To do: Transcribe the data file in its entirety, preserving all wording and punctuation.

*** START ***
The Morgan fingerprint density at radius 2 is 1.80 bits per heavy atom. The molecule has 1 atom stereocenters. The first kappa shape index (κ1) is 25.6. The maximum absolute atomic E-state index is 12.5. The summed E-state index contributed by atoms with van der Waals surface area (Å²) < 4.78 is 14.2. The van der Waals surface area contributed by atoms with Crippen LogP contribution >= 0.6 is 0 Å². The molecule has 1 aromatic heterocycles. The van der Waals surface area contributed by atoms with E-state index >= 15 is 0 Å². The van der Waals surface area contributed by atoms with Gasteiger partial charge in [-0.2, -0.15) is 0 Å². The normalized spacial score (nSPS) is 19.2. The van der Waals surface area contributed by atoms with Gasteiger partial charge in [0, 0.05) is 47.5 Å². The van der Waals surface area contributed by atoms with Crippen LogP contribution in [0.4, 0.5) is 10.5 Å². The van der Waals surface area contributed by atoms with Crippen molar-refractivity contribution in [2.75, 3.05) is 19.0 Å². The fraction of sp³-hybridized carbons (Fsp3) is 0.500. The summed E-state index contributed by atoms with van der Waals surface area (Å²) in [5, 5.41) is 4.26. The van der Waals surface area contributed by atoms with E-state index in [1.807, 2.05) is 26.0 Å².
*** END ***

The Morgan fingerprint density at radius 2 is 1.80 bits per heavy atom. The molecule has 1 atom stereocenters. The first kappa shape index (κ1) is 25.6. The maximum absolute atomic E-state index is 12.5. The summed E-state index contributed by atoms with van der Waals surface area (Å²) < 4.78 is 14.2. The van der Waals surface area contributed by atoms with Crippen LogP contribution >= 0.6 is 0 Å². The molecule has 1 aromatic heterocycles. The van der Waals surface area contributed by atoms with E-state index >= 15 is 0 Å². The van der Waals surface area contributed by atoms with Gasteiger partial charge in [-0.2, -0.15) is 0 Å². The normalized spacial score (nSPS) is 19.2. The van der Waals surface area contributed by atoms with Gasteiger partial charge in [0, 0.05) is 47.5 Å². The van der Waals surface area contributed by atoms with Crippen LogP contribution in [0.4, 0.5) is 10.5 Å². The van der Waals surface area contributed by atoms with Crippen molar-refractivity contribution in [2.75, 3.05) is 19.0 Å². The fraction of sp³-hybridized carbons (Fsp3) is 0.500. The summed E-state index contributed by atoms with van der Waals surface area (Å²) in [5, 5.41) is 4.26. The van der Waals surface area contributed by atoms with E-state index in [1.807, 2.05) is 26.0 Å².